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I'm looking for a C function library, which would contain a collection of simple and plain utility functions "missing" from C or POSIX standards. I found this earlier question, but answers there list only full frameworks or libraries designed to replace/duplicate standard libraries instead of seamlessly fill the gaps.

To give you an example of functions I'm often missing, and would like to find a lib with tested implementations:

  • afgets, afread: read a line or entire file, like fgets and fread, except really reads all and returns a malloced buffer, in the spirit of GNU asprintf.
  • A selection of string trimming functions
  • systemf, popenf: Like system and popen, but take printf-like format string for command.
  • strjoin: join multiple strings given as vararg/array (which is hard to do with snprintf)
  • struct timeval arithmetic

These are just examples of functions I often miss for quick stuff. Then some features I'd desire (not mandatory):

  • Available on common Linux distros out-of-the-box, with man pages etc
  • Works also on Windows/Visual C
  • No extra dependencies, self-contained
  • As usable as existing C lib functions in C++
  • Preferably licensed under LGPL or BSD-like license, but GPL is ok too

Stuff which I am not looking for:

  • A string library with its own string type
  • A data structure library
  • A framework library which has special initialization, maybe even event loop etc.

So the question is, what is out there? Library name, homepage link, github link, duplicate question link... If you've made your own and have it at public repo, feel free to link to that too, if you dare expose it to many eyes.

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Commenting on downvote/close: I thought Programmers was just the place for a question like this. The need for such a library is very real (first list of my bullets). Please leave feedback on how to improve the question, or comment why it's unsalvageable. –  hyde Apr 3 '13 at 7:16
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I know one that is open source and in the early stages of active development. Currently a specification has been published: here. Contributors are welcome. –  mouviciel Apr 3 '13 at 7:18
    
@mouviciel :'D (assuming that was intentional and not a copy-paste error) –  hyde Apr 3 '13 at 7:28
    
possible duplicate of Is there any Boost equivalent library for C? –  Bart van Ingen Schenau Apr 3 '13 at 8:08
    
@BartvanIngenSchenau While the APR answer there may be the closest thing available, I think that question wants some functionality and features provided by boost. At least the answers there answer it from this point of view, not "augments standard library without replacing it" point of view. –  hyde Apr 3 '13 at 9:06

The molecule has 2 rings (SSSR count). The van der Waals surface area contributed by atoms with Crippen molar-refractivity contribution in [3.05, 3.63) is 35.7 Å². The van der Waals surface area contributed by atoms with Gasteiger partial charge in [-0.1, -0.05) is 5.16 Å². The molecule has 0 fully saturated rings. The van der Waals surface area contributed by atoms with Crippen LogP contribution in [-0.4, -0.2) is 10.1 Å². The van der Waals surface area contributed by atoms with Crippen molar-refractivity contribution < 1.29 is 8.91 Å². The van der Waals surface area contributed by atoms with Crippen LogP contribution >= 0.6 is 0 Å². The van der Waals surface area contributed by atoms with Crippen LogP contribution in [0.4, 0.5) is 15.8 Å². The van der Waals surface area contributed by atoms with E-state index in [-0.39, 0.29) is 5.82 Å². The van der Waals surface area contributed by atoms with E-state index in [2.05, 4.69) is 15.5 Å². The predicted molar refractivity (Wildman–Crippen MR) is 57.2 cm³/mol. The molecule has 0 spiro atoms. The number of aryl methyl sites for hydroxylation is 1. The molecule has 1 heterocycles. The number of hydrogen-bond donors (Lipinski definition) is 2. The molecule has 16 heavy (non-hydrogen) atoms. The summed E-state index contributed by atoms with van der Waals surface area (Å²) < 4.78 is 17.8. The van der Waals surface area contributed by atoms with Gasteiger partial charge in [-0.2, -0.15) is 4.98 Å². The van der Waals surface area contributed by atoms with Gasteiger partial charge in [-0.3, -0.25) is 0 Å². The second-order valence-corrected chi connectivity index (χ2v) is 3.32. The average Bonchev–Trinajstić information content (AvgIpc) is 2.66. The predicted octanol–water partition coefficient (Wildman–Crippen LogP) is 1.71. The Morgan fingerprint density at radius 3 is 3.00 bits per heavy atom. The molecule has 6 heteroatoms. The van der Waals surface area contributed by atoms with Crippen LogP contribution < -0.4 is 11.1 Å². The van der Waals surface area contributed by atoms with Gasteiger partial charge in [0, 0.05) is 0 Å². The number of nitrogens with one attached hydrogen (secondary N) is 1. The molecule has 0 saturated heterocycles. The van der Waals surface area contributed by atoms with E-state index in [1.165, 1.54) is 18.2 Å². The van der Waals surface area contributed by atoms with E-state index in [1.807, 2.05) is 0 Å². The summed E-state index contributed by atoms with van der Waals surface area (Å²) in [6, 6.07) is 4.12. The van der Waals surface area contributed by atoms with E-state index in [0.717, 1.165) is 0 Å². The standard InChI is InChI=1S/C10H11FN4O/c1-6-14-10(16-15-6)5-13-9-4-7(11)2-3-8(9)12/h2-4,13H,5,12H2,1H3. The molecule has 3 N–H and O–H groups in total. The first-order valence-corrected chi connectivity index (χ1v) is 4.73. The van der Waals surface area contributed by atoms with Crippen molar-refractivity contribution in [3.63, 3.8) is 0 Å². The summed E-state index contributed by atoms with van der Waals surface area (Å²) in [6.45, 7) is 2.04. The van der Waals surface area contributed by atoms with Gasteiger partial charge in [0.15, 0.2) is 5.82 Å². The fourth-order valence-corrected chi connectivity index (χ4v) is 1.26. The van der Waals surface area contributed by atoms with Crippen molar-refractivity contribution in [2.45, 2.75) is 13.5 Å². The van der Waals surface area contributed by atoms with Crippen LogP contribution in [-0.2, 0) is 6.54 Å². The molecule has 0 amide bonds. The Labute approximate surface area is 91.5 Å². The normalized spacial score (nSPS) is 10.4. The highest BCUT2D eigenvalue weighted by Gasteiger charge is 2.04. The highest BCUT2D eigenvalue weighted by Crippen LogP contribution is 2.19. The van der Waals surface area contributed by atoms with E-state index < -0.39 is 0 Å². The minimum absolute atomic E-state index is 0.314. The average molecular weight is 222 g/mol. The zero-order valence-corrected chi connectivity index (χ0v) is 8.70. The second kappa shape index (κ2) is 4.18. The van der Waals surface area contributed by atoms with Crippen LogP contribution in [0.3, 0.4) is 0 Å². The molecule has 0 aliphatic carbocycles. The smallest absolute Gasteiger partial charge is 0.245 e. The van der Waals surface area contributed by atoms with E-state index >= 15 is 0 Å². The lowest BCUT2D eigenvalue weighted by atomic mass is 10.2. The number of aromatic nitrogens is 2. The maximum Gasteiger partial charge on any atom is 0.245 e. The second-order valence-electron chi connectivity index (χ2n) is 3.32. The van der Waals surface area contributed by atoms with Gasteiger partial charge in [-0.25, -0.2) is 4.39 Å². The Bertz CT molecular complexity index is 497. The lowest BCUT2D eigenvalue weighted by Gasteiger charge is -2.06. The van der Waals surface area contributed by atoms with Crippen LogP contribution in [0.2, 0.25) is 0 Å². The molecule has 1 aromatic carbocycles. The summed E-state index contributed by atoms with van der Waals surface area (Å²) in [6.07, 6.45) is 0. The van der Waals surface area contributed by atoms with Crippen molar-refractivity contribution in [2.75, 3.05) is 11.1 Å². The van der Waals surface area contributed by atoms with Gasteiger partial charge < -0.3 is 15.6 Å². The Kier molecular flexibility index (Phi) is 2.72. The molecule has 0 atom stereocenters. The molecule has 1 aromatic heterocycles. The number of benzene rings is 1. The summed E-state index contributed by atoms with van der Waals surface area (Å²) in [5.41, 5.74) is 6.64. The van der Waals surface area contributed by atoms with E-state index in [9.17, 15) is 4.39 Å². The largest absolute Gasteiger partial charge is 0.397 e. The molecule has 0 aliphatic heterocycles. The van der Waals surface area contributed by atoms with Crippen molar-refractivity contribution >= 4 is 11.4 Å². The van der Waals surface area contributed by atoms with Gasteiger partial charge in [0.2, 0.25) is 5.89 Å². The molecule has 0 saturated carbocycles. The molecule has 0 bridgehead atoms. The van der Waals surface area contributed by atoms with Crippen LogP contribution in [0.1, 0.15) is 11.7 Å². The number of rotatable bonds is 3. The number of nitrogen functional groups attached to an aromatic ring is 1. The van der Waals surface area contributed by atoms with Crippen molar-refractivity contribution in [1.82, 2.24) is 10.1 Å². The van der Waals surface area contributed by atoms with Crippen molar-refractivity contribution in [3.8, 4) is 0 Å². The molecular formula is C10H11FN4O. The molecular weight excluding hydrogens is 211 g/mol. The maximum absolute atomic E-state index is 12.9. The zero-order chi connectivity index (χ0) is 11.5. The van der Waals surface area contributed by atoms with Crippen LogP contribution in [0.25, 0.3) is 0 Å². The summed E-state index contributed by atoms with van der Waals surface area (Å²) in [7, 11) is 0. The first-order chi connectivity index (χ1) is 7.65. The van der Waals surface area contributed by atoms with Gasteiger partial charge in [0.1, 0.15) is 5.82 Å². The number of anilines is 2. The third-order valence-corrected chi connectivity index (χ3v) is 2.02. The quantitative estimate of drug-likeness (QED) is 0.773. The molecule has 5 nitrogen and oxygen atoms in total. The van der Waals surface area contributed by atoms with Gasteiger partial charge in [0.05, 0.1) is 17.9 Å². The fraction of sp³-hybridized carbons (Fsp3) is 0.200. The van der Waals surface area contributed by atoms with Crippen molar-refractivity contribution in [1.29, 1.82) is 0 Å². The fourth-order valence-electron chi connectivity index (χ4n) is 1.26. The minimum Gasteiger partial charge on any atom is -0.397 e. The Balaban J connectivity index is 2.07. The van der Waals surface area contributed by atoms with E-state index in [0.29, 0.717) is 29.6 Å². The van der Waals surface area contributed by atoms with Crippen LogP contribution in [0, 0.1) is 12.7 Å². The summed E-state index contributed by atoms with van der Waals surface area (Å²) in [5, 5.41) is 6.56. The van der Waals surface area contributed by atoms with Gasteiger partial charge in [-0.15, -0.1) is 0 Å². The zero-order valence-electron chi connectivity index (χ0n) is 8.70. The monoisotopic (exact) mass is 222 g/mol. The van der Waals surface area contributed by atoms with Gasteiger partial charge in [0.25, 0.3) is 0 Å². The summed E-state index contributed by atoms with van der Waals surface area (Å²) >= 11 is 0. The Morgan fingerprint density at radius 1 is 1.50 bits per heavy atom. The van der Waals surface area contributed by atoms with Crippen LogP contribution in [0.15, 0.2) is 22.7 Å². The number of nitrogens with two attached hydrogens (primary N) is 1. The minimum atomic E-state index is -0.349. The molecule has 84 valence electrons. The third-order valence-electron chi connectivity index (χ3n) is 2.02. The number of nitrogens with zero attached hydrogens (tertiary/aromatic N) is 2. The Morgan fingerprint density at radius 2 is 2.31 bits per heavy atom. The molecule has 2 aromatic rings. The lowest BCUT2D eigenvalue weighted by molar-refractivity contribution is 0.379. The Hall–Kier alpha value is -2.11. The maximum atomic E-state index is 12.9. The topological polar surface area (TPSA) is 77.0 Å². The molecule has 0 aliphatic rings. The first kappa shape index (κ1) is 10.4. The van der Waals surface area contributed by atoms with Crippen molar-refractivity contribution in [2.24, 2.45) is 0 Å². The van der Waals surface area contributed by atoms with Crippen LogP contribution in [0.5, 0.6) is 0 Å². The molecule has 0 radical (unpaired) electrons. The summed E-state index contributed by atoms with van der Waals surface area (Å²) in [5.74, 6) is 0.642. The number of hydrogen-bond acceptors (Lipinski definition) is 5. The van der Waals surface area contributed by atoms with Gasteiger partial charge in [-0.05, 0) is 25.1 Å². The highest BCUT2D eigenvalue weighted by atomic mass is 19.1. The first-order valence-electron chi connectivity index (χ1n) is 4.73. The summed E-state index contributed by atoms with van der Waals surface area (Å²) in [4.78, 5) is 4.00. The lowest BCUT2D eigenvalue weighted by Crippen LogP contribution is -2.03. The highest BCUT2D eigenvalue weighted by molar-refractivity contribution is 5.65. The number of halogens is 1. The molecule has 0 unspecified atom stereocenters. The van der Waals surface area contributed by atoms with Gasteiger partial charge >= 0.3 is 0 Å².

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1 Answer 1

The Apache Portable Runtime has a lot of what you want.

Do not expect anything to come from either C or POSIX. The C/C++ standards group think you should be using C++ and C is only for legacy apps. POSIX is run by a group of hardware manufacturers who will fight any change to the standard as they would incur the expense of implementing any change in their various OSes.

There are lots of functions not easily found on thier web site e.g. apr_file_read_full

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At a quick glance APR (which is one answer in the linked question) looked like standard library replacement, but at a closer look it might be acceptable, +1. For example string funcs: apr.apache.org/docs/apr/1.4/group__apr__strings.html –  hyde Apr 3 '13 at 8:43
    
...though I did not (yet) find a function to read a line of arbitrary length from a file, or entire file, which is a bit of a bummer. –  hyde Apr 3 '13 at 8:58
    
About apr_file_read_full, yeah I noticed that, with high hopes... But it does not read full file, it reads full buffer, blocking. I'm not actually sure what is the use case so common, that it warrants adding a special function to public API. –  hyde Apr 3 '13 at 9:52
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I don't think the OP was looking for changes to the C or POSIX standards. –  Blrfl Apr 3 '13 at 10:06
    
@hyde -- just allocate a buffer big enough for the file, and, slurp it in with apr_file_read_full. Not quite the whole thing but doable with only three function calls. –  James Anderson Apr 4 '13 at 1:32
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